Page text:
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Treatment of Co-Occurring Disorders with Combined Therapies Treating More than the Addiction

Addiction often has a story to go with it.  Many people do not just find themselves to be substance abusers one day.  There are many times where trauma in one’s life leads to using drugs or alcohol to ease the physical and mental stress or pain that they are living with.  Sometimes, these issues may be uncovered and addressed during drug rehabilitation at the treatment center, then followed up on as part of the aftercare plan.   Often, many of the triggers for addiction are rooted in co-occurring disorders and both should be addressed as part of the therapeutic process in the treatment center providing patients with new coping strategies support systems.

Co-occurring disorders integrated with combined therapies is a phrase being used to describe treating the addiction and the reasons for why the addiction began. Vista Taos Treatment Center in Taos, New Mexico stresses the positive effects that combined therapies have on patients struggling with addictions that are brought on by life events.  Licensed experts help patients deal with broken relationships, childhood trauma, depression and other issues that generally come up in drug rehabilitation.  Patients can enter this center, located north of Santa Fe, New Mexico, and receive individualized care.  Textbook treatment center programs are a thing of the past.  Drug rehabilitation success depends on personalized care plans while in treatment and planned support once a patient leaves the doors.

What occurs when a patient enters a drug treatment center to begin the healing process is a transformation of their self.  Basic 12-step programs are combined with counseling, support, complimentary therapies and sometimes medical consultation.  The end result is to help patients achieve a better sense of self worth.  Once they complete their program at the treatment center, individuals are better equipped with the tools to address challenges in the world they are returning to.  Continuing care following primary treatment has been shown to help the person in the early stages of re-entry into daily living. It shows perseverance to battle the disease that is addiction.

How does someone overcome something like childhood trauma or depression that may have lasted possibly for years or decades while in treatment?  The methods to treating a patient’s co-occurring disorders are designed to meet the needs of the patient on a case by case basis.  Many times, with combined therapies, a person can begin to let go of the past.  The addiction often fuels the emotions associated with the event(s).  The person may abuse alcohol or use other substances to mask their emotions, and numb the “hurt”.  However, it is a vicious cycle.  The person then comes down from the drug and returns to the angry or depressed state of mind, only to fuel the addiction cycle again to return to that euphoric or perceived normal feeling they feel they need to cope with their daily life.  This cycle can last for many years, but those looking to find answers and achieve sobriety should know that yes, you can in fact learn to make peace and move on after a stay at a treatment center.  It starts with drug rehabilitation, but can and often does continue in outpatient therapies.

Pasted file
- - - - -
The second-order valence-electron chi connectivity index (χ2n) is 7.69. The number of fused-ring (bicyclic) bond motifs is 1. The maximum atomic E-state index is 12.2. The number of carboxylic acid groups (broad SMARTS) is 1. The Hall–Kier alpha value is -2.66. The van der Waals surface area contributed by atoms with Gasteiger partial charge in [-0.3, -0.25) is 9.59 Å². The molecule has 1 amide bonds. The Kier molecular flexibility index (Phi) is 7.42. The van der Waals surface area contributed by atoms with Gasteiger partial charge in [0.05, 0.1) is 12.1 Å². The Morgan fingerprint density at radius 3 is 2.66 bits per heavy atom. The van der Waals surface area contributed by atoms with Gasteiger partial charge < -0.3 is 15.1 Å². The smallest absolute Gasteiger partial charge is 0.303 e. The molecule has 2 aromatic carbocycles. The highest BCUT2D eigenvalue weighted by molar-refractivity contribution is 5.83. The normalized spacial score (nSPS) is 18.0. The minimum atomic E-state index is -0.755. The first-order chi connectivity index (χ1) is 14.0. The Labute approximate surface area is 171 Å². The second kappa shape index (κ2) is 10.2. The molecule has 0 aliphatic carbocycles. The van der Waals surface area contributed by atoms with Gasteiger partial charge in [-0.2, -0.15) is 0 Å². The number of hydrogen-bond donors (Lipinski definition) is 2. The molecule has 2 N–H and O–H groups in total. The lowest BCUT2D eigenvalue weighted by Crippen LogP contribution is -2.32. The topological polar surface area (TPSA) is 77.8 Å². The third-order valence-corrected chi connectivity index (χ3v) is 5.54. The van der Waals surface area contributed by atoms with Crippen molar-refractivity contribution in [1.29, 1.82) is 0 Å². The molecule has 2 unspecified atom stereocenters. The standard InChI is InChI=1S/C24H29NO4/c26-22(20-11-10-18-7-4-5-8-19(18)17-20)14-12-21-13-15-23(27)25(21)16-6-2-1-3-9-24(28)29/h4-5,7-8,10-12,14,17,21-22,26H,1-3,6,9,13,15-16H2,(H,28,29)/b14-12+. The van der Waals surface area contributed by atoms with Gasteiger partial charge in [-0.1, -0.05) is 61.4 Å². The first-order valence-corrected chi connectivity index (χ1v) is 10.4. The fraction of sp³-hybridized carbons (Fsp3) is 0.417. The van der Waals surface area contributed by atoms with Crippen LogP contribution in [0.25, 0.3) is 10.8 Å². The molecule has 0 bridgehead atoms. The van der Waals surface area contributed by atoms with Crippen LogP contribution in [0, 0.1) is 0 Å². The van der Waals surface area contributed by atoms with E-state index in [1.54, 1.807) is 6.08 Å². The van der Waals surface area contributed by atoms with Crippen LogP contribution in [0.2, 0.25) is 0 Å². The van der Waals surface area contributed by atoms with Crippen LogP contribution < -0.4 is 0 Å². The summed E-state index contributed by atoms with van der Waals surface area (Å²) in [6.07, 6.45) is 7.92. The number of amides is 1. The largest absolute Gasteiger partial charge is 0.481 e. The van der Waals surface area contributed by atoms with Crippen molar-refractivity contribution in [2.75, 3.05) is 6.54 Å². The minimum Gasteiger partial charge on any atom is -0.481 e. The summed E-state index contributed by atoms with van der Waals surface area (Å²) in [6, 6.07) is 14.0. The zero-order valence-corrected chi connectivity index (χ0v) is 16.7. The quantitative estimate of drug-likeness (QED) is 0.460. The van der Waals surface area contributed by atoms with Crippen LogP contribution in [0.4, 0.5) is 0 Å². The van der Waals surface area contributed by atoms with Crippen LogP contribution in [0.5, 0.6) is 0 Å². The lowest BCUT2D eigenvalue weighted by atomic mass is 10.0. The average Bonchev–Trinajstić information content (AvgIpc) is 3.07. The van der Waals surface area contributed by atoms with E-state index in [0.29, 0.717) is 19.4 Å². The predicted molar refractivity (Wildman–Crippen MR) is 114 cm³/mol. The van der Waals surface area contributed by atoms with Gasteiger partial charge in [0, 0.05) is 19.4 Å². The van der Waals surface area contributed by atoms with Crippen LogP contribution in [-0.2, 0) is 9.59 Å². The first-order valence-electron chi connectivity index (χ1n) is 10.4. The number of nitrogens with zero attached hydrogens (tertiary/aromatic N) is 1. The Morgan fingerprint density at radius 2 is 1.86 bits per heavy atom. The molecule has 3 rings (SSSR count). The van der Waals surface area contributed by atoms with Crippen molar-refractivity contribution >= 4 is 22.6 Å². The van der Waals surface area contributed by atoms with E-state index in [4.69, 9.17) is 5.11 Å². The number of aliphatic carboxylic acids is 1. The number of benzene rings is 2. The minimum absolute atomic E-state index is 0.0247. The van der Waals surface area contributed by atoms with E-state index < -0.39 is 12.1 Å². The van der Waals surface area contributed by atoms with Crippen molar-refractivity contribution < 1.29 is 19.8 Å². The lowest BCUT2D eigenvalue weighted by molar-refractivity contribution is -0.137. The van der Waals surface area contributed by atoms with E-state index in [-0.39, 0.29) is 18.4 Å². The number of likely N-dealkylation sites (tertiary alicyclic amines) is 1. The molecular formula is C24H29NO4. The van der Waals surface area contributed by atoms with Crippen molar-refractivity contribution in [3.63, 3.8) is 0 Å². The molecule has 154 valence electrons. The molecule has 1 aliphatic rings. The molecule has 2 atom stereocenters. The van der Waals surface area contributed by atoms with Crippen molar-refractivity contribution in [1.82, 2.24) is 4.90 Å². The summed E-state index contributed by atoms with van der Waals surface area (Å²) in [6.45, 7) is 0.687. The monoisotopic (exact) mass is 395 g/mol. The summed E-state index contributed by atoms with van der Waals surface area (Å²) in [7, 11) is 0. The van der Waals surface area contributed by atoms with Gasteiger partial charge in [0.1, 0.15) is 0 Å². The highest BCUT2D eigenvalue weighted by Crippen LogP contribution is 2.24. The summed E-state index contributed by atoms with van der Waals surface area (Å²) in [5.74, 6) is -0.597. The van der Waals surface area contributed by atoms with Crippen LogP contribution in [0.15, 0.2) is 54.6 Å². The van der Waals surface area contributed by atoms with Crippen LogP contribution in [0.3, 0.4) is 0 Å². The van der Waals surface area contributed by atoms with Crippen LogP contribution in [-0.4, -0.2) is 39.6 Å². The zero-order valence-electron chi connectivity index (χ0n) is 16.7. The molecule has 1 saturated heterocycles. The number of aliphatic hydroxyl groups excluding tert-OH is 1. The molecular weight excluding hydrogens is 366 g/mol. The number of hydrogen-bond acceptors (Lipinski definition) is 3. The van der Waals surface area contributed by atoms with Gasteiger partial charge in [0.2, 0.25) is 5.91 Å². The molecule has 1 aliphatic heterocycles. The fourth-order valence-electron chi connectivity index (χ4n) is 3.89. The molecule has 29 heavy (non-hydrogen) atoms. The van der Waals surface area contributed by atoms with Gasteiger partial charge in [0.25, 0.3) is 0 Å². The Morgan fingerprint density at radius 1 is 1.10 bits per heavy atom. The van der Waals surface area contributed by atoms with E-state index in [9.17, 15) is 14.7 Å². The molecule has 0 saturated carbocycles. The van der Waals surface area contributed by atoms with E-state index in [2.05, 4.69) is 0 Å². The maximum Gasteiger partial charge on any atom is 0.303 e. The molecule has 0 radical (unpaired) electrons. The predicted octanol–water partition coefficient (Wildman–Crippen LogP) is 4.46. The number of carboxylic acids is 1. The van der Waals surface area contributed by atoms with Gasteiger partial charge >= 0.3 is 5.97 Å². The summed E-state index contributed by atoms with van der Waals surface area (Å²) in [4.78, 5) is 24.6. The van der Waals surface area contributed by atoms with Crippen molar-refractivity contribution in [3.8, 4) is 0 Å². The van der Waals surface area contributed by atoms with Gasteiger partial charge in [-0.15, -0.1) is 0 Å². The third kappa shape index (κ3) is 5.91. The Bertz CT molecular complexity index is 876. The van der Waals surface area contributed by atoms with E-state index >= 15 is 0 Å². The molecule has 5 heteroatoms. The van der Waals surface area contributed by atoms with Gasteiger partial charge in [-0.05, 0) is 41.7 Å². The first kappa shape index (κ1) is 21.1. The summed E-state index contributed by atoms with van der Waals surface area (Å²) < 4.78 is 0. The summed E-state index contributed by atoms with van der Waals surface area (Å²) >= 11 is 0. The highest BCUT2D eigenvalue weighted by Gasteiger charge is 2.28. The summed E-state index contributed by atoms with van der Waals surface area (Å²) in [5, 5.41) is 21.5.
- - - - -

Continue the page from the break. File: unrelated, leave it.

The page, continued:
Sometimes, people may not know what exactly caused their addiction or when their drugging or drinking became problematic.  Others may try to bury the events, but this helps no one.  Triggers behind addiction are often uncovered during the drug rehabilitation process.  Openly dealing with these traumas under the care of licensed experts is one of the ways that patients can admit, forgive and learn to move on with their lives. 

Someone who believes their addiction may be caused by an event in their past should be willing to enter a treatment center to address the event.  Yes, these can be painful at first.  They may continue to be painful after primary treatment has concluded, but should not be ignored.  Ongoing support such as an extended care program, intensive outpatient counseling and support groups may be recommended as part of the aftercare plan.  Someone in drug rehabilitation that held onto a life-changing event that is linked to their addiction would only be depriving themselves of the final goal of sobriety. The root of addiction can sit within the past.  We cannot change the past, but we can move on as a new and better person.

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